An Arab Israeli man looks at the punctured tyres of his vehicle in Abu Ghosh on June 18, 2013
An Arab Israeli man speaks on his mobile phone as he looks at the punctured tyres of his vehicle in the Arab Israeli town of Abu Ghosh, west of Jerusalem on June 18, 2013. Suspected Jewish extremists punctured the tyres of 28 cars in an Arab Israeli town and scrawled graffiti nearby in a likely "price tag" attack overnight. © Ahmad Gharabli - AFP
An Arab Israeli man looks at the punctured tyres of his vehicle in Abu Ghosh on June 18, 2013
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AFP
Last updated: June 18, 2013

Suspected "price tag" vandalism in Arab Israeli town

Suspected Jewish extremists punctured the tyres of 28 cars and scrawled graffiti in an Arab Israeli town before dawn on Tuesday in the latest in a spate of apparent hate crimes, an AFP correspondent reported.

On a wall near the vandalised cars in Abu Ghosh, west of Jerusalem, the perpetrators wrote in Hebrew: "Arabs out," and: "Racism or assimilation."

Police were investigating the crime, spokesman Micky Rosenfeld said, adding that there were "strong indications" that it was "nationalistically motivated".

Abu Ghosh has a reputation for good relations with Israel's Jewish majority and attracts hordes of Israelis to its restaurants.

The use of the word assimilation is a negative reference to Jews and non-Jews mixing.

Jewish extremists have carried out a spate of hate crimes, mostly targeting Arabs, to exact what they describe as a "price tag" for measures they regard as harming the community.

Initially carried out against Palestinians in retaliation for state moves to dismantle unauthorised settler outposts in the occupied territories, "price tag" attacks have become a much broader phenomenon with racist and xenophobic traits.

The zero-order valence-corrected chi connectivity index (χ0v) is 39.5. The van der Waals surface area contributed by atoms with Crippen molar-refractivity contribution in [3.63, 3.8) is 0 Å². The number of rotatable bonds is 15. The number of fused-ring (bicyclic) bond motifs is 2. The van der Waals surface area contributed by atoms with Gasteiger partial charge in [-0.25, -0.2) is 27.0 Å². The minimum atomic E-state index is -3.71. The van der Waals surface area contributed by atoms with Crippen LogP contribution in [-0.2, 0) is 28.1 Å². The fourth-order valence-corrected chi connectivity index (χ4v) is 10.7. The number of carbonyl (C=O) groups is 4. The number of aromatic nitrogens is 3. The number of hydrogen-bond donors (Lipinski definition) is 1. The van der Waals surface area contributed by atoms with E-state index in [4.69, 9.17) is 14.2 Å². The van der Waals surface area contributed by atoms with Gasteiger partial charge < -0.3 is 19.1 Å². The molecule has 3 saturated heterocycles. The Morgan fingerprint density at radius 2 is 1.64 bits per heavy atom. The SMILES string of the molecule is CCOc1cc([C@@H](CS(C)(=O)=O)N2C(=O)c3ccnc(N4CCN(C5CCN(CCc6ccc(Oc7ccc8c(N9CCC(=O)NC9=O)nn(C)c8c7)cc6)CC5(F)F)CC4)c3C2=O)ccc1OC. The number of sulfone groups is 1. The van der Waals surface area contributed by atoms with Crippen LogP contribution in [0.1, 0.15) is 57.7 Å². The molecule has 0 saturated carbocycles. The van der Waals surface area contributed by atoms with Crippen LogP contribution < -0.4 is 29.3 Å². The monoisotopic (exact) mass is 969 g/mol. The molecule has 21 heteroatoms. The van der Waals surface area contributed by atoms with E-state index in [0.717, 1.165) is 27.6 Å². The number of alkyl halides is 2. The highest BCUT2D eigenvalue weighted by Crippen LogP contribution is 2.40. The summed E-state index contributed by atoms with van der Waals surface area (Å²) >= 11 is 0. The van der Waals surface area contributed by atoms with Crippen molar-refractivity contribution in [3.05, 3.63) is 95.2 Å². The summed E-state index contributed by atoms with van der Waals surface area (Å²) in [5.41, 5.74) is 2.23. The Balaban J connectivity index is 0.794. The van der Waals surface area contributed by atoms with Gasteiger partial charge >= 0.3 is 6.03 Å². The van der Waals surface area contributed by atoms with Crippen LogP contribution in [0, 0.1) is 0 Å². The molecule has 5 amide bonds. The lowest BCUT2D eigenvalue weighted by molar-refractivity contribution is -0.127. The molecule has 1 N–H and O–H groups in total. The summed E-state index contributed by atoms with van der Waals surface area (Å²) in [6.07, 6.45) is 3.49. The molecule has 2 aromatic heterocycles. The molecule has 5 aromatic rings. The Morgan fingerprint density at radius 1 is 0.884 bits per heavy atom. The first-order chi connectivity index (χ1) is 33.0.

They tend to involve the vandalism or destruction of property and have included arson attacks on cars, mosques and olive trees, but have also targeted Christian holy sites and even Israeli army bases.

Prime Minister Benjamin Netanyahu condemned the Abu Ghosh attack, which he said "was against Judaism, against our people's values and those of our state."

Netanyahu recalled that the security cabinet had moved on Sunday to expand the legal and investigative powers of security forces to tackle "price tag" attacks.

The cabinet decided to define suspects as members of "unlawful organisations", but stopped short of agreeing to justice ministry proposals to call their acts "terrorism".

President Shimon Peres telephoned Abu Ghosh mayor Salim Jaber to condemn the attack, which he said "crossed a red line."

"We utterly condemn any expression of racism and vandalism. The residents of Abu Ghosh are dear to my heart and to the state of Israel. They are symbols of coexistence," Peres told Jaber in a statement relayed by the presidential office.

Police chief Yohanan Danino underlined the priority given to investigating such offences. He said a new police unit had been set up dedicated solely to "price tag" crimes.

"People don't understand that it's not the graffiti or its content. The act can incite not only Israel but much beyond," he said at a parliamentary hearing on Tuesday. "You'll be seeing arrests very soon."

Earlier in the day, Economy Minister Naftali Bennett, who heads the hardline nationalist Jewish Home party, called such attacks "immoral and un-Jewish".

"There is a small group of evil-mongers who want to create a chain of hatred and violence between Arabs and Jews in our country," he wrote on Facebook. "We won't let them succeed."

Last week, two vehicles were burnt in a neighborhood of annexed Arab east Jerusalem, with the words "price tag" daubed nearby.

In a separate attack, graves were desecrated in an Arab Christian cemetery in Jaffa.

And two weeks ago, anti-Christian graffiti was daubed on the Church of the Dormition, a leading Jerusalem pilgrimage site.

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